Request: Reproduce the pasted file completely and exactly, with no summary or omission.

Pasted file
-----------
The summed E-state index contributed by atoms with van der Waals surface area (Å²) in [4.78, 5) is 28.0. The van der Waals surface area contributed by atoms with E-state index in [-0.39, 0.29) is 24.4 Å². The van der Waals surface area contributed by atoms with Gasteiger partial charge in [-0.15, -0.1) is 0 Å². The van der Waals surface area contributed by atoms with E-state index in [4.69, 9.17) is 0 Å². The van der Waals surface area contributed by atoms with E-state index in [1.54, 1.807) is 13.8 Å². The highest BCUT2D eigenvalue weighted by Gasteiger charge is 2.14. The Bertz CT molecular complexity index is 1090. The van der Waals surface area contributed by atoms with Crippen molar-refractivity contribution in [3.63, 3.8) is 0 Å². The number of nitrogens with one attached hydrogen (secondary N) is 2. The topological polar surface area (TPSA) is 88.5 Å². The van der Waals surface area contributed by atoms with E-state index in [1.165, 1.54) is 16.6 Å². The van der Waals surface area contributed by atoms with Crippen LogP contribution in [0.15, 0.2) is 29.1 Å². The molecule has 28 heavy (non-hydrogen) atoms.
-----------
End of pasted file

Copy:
The summed E-state index contributed by atoms with van der Waals surface area (Å²) in [4.78, 5) is 28.0. The van der Waals surface area contributed by atoms with E-state index in [-0.39, 0.29) is 24.4 Å². The van der Waals surface area contributed by atoms with Gasteiger partial charge in [-0.15, -0.1) is 0 Å². The van der Waals surface area contributed by atoms with E-state index in [4.69, 9.17) is 0 Å². The van der Waals surface area contributed by atoms with E-state index in [1.54, 1.807) is 13.8 Å². The highest BCUT2D eigenvalue weighted by Gasteiger charge is 2.14. The Bertz CT molecular complexity index is 1090. The van der Waals surface area contributed by atoms with Crippen molar-refractivity contribution in [3.63, 3.8) is 0 Å². The number of nitrogens with one attached hydrogen (secondary N) is 2. The topological polar surface area (TPSA) is 88.5 Å². The van der Waals surface area contributed by atoms with E-state index in [1.165, 1.54) is 16.6 Å². The van der Waals surface area contributed by atoms with Crippen LogP contribution in [0.15, 0.2) is 29.1 Å². The molecule has 28 heavy (non-hydrogen) atoms.